The settings specified above will share the test folder we created earlier, and give your username and your username alone permission to read and write to the folder. Once you have input the changes, save smb.conf, exit vi, and restart Samba with this command:

sudo restart smbd

(This will force Samba to restart, re-reading its configuration files and activating the share you just created.)

Once Samba has restarted, use this command to check your smb.conf for any syntax errors:

sudo testparm

If you pass the testparm command, Samba should be working. Try accessing the share from another client on your LAN.

-JM

ADDITIONAL READING:

The Ubuntu Beginner’s Guide

The Ubuntu Desktop Beginner’s Guide

Ubuntu 12.04 Precise Pangolin: Install And Configure A SSH Server

UbuntuCatchSSH stands for “secure shell”, and it is a network protocol that allows you to securely send commands to a remote machine. The “secure” part comes from the fact that the connection is encrypted, which means that an attacker cannot eavesdrop on the connection, or intercept and replace your commands with his own midway through transit. SSH is pretty reliable and secure, and is commonly used in the Linux world. Administrators often use it to remotely manage machines – it’s usually more comfortable to control a server from your laptop than in the chilly and noisy server room.

In this post, we’ll show you how to set up an SSH server on Ubuntu 12.04 Precise Pangolin.

The default SSH server package for Ubuntu is OpenSSH Server, which we’ll use here.

First, you’ll need to install OpenSSH Server. To do so, open up a Terminal window and type the following command:

sudo apt-get install openssh-server

Enter your password to authenticate, and the apt utility will download and install OpenSSH Server for you. Depending on the speed of your Internet connection and your computer, the installation may take several minutes.

Once the installation has finished, return to the Terminal window. We’ll need to make a few changes to your /etc/ssh/sshd_config file in order to increase SSH’s security. First, as always, we’ll want to make a backup copy of your sshd_config file in case anything goes wrong. Type this command into the Terminal:

sudo cp /etc/ssh/sshd_config ~

This will make a backup copy of the sshd_config file in your home directory.

Next, we’ll need to edit the sshd_config file itself.

sudo vi /etc/ssh/sshd_config

(Note that you can use emacs or gedit or another text editor of your choice.)

Like almost every other server software package, SSH is controlled by a number of directives in its configuration file. The default installation of OpenSSH server is reasonably secure. However, you might want to make a few changes to tighten up its security to additional degree.

The “PermitRootLogin” directive is one you’ll want to change. Once you’re editing the /etc/ssh/sshd_config file, you’ll want to change the following directive as follows:

PermitRootLogin no

This will keep anyone from attempting to log into your server via SSH as root. It’s generally a good idea not to allow any to log into your SSH server as root. If an attacker manages to hack into your SSH server with the root login, he will have complete control over your machine, and that is definitely not a good thing.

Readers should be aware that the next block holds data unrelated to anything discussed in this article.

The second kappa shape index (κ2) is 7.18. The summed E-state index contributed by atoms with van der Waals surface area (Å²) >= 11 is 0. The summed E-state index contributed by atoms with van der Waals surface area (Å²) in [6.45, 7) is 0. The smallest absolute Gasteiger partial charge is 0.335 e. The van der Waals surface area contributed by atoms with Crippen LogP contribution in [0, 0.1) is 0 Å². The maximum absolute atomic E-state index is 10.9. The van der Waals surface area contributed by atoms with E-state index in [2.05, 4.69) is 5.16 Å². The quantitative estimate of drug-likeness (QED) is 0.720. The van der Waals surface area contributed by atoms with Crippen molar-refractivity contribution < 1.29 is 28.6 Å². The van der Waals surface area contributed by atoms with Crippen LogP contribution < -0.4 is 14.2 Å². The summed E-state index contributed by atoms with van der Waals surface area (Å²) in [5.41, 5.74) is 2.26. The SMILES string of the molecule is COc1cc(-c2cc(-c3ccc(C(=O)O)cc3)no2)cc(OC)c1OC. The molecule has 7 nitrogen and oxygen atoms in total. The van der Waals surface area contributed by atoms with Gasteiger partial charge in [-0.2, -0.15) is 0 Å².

Another directive you might want to change is the “AllowUsers.” When the AllowUsers directive is active, only users specifically specified in the directive can access the system through SSH. This adds an additional layer of protection to your SSH server by only allowing specific users to connect via SSH. For instance, if you wanted to limit SSH access to just the “camalas” user account, edit the AllowUsers directive like this:

AllowUsers camalas

To add multiple users to the AllowUsers directive, just add them one by one without commas or semicolons. An AllowUsers directive that permits the camalas user account and the lmaraeus user account to log in would look like this:

AllowUsers camalas lmaraeus

You may also want to consider changing the Port directive. By default SSH runs over TCP/IP port 22, which means that any malware bot autoscanning port 22 can target it. If you set up your user accounts with a weak password (always a bad idea), eventually an automated bot might break through and guess the password. Changing the Port directive to something different will make SSH run over a different port, blocking some of those automated cracking attempts. To set SSH to run over port 5699 instead, make sure your Port directive looks like this:

Port 5699

Note that if you change your SSH server’s default port, you’ll need to remember the new port number when using an SSH client, which we’ll cover in the next section.

After you’ve finished changing the directives in /etc/ssh/sshd_config, switch vi to command mode, and save and quit vi. After you return to the command line, restart the SSH daemon with this command:

sudo restart ssh

You should now be able to SSH into your Ubuntu machine from another system with an SSH client.

-JM

ADDITIONAL READING:

The Ubuntu Beginner’s Guide

The Ubuntu Desktop Beginner’s Guide

The Linux Command Line Beginner’s Guide